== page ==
Technology, unlike any other field, replaces its former iterations at an incredibly fast rate. This is particularly true for cybersecurity, where monitoring and logging methods have to keep up with rapidly-evolving hacking strategies.
For the millions of businesses that rely on technology, hardware and software upgrades are a serious consideration when it comes to ensuring the security of their assets.
Unfortunately, these can sometimes come at a hefty price point, especially if they are new. This article will detail when and how you should update your data center to help you maximize your data center security as well as your upgrade investments.
Update Your Cloud Security Solutions, Not Just Your Tech:
One of the greatest threats to any data center, CSP, or CSP client is a misconfiguration. As cloud computing services become a more and more sophisticated and integral form of business infrastructure, the virtual configurations of them become increasingly complex.
Complexity is a huge challenge for many businesses that rely on their data centers for reliable and responsive data storage, computing, and process automation. Data centers that support these types of services – and that are particularly complex – may be subject to noticeable security gaps that could compromise your data center and your business.
Server misconfiguration is independent of just technology upgrades. It involves updating the code, processes, and responsibilities associated with protecting server information from unauthorized users. The difficulty with optimizing configuration is that, depending on the complexity of the server, there may be unknown cybersecurity vulnerabilities.
If this is the case, then hostile actors may be able to infiltrate your firewalls and your data center with very little obstruction. Datacenter leaders need to look no further than the Capital One data breach back in 2019 to understand the importance of server configuration as it relates to cloud security.
In the case of Capital One, poorly integrated cloud security solutions resulted in over one hundred million credit card applications and accounts. The Capital One case illustrates how important it is to proactively improve your data center and its security before it is too late.
Proactively Perform Your Data Center Upgrades-
According to a 2020 Cloud Threat and Security Report, about 79% of research respondents claimed that they had increased their security focus following a data breach or loss of data. This statistic illustrates two points: 1) Learn from your mistakes and 2) Don’t wait till after your security solutions have failed before you invest in data center upgrades.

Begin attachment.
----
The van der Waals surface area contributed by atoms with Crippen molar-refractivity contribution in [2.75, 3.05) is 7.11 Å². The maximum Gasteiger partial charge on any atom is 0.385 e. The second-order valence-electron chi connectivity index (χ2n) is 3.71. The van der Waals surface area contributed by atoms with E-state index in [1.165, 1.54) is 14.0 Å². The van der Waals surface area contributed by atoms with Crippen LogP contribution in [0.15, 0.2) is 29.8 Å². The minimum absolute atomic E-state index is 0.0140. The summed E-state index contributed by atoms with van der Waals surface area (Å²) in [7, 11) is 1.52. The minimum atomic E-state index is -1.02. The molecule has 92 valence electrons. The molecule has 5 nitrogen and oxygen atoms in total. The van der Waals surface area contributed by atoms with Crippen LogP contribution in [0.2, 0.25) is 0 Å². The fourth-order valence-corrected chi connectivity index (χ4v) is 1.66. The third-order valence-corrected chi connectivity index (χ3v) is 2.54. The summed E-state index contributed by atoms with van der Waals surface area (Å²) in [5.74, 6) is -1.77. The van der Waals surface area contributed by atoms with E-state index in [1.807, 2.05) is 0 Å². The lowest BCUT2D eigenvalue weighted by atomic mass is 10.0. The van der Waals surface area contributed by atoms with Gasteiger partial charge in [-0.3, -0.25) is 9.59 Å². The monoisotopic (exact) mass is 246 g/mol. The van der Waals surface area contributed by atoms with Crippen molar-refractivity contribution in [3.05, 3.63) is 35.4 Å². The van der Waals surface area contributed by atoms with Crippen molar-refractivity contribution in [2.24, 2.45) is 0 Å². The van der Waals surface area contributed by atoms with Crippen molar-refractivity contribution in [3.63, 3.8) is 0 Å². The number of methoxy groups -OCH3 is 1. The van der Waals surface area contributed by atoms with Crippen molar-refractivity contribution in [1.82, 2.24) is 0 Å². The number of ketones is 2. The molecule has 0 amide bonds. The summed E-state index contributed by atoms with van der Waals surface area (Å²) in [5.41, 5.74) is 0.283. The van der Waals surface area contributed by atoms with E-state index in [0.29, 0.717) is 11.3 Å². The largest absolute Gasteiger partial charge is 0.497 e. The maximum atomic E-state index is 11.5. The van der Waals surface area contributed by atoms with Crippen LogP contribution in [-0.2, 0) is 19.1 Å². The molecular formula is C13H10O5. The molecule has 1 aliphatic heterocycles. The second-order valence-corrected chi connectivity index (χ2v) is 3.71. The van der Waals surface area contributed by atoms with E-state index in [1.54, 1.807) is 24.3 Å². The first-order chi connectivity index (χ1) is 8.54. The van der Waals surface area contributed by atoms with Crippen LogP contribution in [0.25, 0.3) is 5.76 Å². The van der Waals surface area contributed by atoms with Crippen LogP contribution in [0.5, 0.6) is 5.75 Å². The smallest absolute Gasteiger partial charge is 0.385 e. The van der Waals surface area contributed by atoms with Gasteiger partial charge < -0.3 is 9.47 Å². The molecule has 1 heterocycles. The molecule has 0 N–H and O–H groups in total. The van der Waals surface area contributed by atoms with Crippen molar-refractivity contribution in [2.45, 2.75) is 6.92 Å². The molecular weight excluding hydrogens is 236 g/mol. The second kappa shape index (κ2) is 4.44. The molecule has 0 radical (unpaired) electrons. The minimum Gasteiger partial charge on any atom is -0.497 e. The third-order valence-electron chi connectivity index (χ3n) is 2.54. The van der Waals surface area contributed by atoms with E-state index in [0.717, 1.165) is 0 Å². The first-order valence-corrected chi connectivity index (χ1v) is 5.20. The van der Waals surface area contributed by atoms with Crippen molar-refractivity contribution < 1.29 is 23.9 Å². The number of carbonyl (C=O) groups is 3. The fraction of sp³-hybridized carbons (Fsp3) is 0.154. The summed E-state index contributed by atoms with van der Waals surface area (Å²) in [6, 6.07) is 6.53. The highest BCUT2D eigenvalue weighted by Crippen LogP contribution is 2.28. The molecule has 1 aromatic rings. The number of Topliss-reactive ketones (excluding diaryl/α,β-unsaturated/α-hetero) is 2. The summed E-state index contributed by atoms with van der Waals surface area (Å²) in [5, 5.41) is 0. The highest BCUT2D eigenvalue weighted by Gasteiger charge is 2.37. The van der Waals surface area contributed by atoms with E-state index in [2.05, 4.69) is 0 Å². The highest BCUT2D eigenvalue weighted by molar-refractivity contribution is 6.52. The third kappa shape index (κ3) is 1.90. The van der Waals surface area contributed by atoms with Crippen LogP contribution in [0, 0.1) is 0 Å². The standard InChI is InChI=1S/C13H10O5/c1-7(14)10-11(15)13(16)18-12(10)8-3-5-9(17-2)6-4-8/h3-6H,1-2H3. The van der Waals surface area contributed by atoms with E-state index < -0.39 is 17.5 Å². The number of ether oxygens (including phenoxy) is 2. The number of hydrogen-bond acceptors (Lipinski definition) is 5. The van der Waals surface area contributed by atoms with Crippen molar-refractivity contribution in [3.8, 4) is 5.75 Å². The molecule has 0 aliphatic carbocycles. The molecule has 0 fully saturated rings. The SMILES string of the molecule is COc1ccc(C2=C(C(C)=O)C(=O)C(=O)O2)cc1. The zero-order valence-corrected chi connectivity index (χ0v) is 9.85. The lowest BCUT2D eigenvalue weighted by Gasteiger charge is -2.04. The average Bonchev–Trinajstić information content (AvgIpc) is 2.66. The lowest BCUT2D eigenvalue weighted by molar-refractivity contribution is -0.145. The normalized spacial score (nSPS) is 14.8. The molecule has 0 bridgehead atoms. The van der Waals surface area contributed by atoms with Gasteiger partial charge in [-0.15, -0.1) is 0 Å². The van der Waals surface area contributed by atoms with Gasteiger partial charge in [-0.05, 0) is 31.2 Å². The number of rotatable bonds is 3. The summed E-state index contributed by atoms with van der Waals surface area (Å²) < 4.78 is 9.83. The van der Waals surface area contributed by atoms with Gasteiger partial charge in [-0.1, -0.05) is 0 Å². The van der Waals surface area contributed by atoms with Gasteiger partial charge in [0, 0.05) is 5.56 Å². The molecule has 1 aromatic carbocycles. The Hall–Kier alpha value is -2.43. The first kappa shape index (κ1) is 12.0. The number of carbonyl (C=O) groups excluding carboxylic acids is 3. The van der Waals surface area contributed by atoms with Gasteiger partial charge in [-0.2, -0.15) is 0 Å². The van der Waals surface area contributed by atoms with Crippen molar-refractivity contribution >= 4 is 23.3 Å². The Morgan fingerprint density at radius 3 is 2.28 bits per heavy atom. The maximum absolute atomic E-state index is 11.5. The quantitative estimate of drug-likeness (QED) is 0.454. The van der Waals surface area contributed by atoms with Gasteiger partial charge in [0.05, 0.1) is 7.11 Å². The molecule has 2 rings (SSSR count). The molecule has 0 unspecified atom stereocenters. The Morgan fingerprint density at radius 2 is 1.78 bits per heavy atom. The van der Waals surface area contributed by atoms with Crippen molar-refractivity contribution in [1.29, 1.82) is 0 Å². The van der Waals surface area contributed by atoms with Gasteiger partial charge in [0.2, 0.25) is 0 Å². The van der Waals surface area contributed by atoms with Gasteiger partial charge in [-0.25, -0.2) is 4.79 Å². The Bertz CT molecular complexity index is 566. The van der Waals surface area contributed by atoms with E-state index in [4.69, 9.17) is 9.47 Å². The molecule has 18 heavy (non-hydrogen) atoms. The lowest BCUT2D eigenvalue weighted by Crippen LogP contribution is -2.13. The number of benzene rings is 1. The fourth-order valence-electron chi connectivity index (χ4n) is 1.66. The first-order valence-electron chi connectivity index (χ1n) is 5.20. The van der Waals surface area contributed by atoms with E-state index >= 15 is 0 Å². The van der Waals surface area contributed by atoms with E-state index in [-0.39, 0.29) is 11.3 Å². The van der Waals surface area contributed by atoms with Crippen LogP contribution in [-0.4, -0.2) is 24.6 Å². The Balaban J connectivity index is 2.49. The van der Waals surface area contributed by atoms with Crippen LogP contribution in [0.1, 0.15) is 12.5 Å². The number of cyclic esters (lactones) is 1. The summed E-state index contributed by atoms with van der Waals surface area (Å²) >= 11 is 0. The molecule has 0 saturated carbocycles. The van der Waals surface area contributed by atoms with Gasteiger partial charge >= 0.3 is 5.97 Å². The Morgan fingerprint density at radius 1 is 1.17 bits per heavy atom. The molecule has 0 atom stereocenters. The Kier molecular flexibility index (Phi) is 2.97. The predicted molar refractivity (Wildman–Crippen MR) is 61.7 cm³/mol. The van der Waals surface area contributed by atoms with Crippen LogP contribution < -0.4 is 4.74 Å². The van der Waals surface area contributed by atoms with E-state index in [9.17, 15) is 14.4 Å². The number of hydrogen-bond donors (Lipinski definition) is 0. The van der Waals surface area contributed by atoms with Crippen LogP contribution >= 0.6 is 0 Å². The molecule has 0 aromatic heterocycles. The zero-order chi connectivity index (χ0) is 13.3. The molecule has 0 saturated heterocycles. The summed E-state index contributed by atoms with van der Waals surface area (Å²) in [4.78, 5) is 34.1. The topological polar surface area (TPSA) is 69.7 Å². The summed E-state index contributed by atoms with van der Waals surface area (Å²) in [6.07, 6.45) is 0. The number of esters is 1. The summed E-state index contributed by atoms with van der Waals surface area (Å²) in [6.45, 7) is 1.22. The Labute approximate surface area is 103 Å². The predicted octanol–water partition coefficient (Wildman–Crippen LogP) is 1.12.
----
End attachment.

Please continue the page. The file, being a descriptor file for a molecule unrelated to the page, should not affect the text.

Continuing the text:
Digital Forensics is a Necessity:
The fundamental problem with security is that it is never 100% effective.
Considering how fast technology is changing, it is unrealistic to assume that the strongest cybersecurity methods now will be just as effective in a couple of years – or even six months. That is why it is important to not only proactively prepare but also to proactively learn.
If a data breach does occur, one should have the digital forensics expertise and resources to evaluate their failure. Because if a company was not able to identify the source or entry point of its data breach, then it may be susceptible to a similar data center cyberattack in the future.
An effective way to avoid this outcome is by preparing a detailed incident response plan. This outlines the roles, responsibilities, and course of action a firm and its players will take in the event that their data center, and the data, are compromised. That being said, waiting for a data breach in order to learn how to prevent it is a counterintuitive philosophy.
In using that approach, organizations will constantly be preparing for past cyber threats and not new ones. Therefore, it is imperative that companies are proactively evaluating their cybersecurity threats and upgrading their data center accordingly.
Stay Up-to-Date on Upgrades and Incidents:
The most valuable aspect of a proactive upgrade approach is that security leaders can identify when and how they should update their data centers before an incident occurs.
Cybersecurity threats, for instance, have become a perpetual force in the digital world. Like any form of crime, it will continue to find new ways to manifest and exploit existing systems. For this reason, IT executives should be actively researching the hacking strategies currently being used against businesses other than their own.
This allows firms to utilize and apply the knowledge acquired from a successful data breach without having had their own data compromised.
But proactive research doesn’t just apply to data center cyberattacks, either. It also should include how other organizations are maintaining and upgrading their data centers. The more connected your IT staff is with the security and productivity trends of cybercriminals and data center companies, the more informed and protected they and their assets will be.